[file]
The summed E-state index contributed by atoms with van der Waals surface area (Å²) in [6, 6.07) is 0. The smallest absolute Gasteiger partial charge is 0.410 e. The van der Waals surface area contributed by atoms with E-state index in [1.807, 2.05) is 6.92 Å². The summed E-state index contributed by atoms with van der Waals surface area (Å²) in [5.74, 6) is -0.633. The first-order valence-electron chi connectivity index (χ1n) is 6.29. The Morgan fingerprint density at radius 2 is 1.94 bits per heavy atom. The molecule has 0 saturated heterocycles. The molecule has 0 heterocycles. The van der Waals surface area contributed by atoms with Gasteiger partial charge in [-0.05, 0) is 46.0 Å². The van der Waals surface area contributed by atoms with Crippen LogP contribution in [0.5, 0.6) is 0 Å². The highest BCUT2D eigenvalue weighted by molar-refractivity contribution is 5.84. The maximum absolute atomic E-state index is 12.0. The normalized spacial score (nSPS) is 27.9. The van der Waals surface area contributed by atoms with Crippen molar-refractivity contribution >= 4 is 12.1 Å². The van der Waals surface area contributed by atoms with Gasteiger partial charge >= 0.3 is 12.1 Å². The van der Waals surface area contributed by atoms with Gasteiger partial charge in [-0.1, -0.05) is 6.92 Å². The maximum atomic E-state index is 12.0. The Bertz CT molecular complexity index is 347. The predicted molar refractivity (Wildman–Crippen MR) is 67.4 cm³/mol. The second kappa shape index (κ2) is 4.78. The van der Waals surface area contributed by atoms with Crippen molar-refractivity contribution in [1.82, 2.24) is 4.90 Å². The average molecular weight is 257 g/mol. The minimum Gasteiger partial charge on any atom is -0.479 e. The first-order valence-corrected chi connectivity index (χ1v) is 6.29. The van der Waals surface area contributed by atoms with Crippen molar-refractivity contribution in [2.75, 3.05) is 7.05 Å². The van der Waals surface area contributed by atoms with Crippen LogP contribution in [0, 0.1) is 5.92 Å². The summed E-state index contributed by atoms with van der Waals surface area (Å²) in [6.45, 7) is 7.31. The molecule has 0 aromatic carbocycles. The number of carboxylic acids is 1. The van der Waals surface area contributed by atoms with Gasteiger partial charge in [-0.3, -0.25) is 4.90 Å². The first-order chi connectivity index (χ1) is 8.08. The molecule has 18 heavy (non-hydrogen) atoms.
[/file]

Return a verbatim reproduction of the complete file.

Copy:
The summed E-state index contributed by atoms with van der Waals surface area (Å²) in [6, 6.07) is 0. The smallest absolute Gasteiger partial charge is 0.410 e. The van der Waals surface area contributed by atoms with E-state index in [1.807, 2.05) is 6.92 Å². The summed E-state index contributed by atoms with van der Waals surface area (Å²) in [5.74, 6) is -0.633. The first-order valence-electron chi connectivity index (χ1n) is 6.29. The Morgan fingerprint density at radius 2 is 1.94 bits per heavy atom. The molecule has 0 saturated heterocycles. The molecule has 0 heterocycles. The van der Waals surface area contributed by atoms with Gasteiger partial charge in [-0.05, 0) is 46.0 Å². The van der Waals surface area contributed by atoms with Crippen LogP contribution in [0.5, 0.6) is 0 Å². The highest BCUT2D eigenvalue weighted by molar-refractivity contribution is 5.84. The maximum absolute atomic E-state index is 12.0. The normalized spacial score (nSPS) is 27.9. The van der Waals surface area contributed by atoms with Crippen molar-refractivity contribution >= 4 is 12.1 Å². The van der Waals surface area contributed by atoms with Gasteiger partial charge >= 0.3 is 12.1 Å². The van der Waals surface area contributed by atoms with Gasteiger partial charge in [-0.1, -0.05) is 6.92 Å². The maximum atomic E-state index is 12.0. The Bertz CT molecular complexity index is 347. The predicted molar refractivity (Wildman–Crippen MR) is 67.4 cm³/mol. The second kappa shape index (κ2) is 4.78. The van der Waals surface area contributed by atoms with Crippen molar-refractivity contribution in [1.82, 2.24) is 4.90 Å². The average molecular weight is 257 g/mol. The minimum Gasteiger partial charge on any atom is -0.479 e. The first-order valence-corrected chi connectivity index (χ1v) is 6.29. The van der Waals surface area contributed by atoms with Crippen molar-refractivity contribution in [2.75, 3.05) is 7.05 Å². The van der Waals surface area contributed by atoms with Crippen LogP contribution in [0, 0.1) is 5.92 Å². The summed E-state index contributed by atoms with van der Waals surface area (Å²) in [6.45, 7) is 7.31. The molecule has 0 aromatic carbocycles. The number of carboxylic acids is 1. The van der Waals surface area contributed by atoms with Gasteiger partial charge in [-0.3, -0.25) is 4.90 Å². The first-order chi connectivity index (χ1) is 8.08. The molecule has 18 heavy (non-hydrogen) atoms.